N.H. municipalities and the UN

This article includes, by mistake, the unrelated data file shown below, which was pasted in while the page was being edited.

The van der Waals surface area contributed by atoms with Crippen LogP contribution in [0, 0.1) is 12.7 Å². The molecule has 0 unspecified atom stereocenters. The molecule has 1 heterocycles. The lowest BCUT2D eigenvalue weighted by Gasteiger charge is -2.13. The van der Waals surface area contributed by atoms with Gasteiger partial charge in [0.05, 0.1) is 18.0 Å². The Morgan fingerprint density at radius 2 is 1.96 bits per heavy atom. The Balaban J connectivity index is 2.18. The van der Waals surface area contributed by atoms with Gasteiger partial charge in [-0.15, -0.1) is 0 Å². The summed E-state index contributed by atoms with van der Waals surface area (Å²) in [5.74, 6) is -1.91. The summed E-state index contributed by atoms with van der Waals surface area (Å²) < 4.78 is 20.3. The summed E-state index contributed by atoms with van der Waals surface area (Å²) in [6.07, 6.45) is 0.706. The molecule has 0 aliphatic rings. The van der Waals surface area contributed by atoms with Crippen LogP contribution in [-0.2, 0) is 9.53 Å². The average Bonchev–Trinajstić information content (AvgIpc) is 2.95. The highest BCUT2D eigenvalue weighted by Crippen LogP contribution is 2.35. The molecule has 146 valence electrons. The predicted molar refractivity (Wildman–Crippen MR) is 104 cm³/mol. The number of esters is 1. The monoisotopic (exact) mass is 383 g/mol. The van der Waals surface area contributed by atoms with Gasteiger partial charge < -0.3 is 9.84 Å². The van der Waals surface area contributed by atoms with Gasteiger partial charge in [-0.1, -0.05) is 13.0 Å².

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To the editor: Imagine a situation that penalizes New Hampshire's job-producing industry millions of dollars for not complying with environmental laws. Such is the case for the Compliant Car Builders Association headed by Kit Enger, an association of dune buggy manufacturers who banded together diligently trying to comply with bureaucratic mandates placed on their industry by the California Air Resources Board (CARB).But in January 2008 CARB fined them $3.6 million in penalties for alleged violations. The association settled for $600,000, their lawyers advising it would be more costly to fight the case.This could happen also in New Hampshire. Because we have three cities -- Nashua, Keene and Portsmouth and the town of Wolfeboro -- who have made the same mistake of becoming members of the International Council for Local Environmental Initiatives (ICLEI). It is part of Agenda 21 created at the United Nations Conference on Environment and Development held in Rio de Janeiro, Brazil, in 1992. Their goal is to connect local government to the UN.One might ask, why have our leaders allowed this tentacle of the UN to supersede our federal and state constitutions and local law?The UN is a treaty. A false interpretation of Article VI of our U.S. Constitution that is taken out of context: "... all treaty law shall become the Supreme law of the land..." is the dangerous premise which allows this destruction of our sovereignty. If you like the environmental police and all the regulations from the EPA, you'll love the ICLEI. You might look at it as the EPA on steroids.If you desire documentation, please contact me at my email: russandmamie@comcast.net. I will send an in-depth article: "Your Hometown & the United Nations': Agenda 21." Please help make our cities aware of the consequences cities in other states have paid for their membership in ICLEI.Russ PayneManchester Edit ModuleShow Tags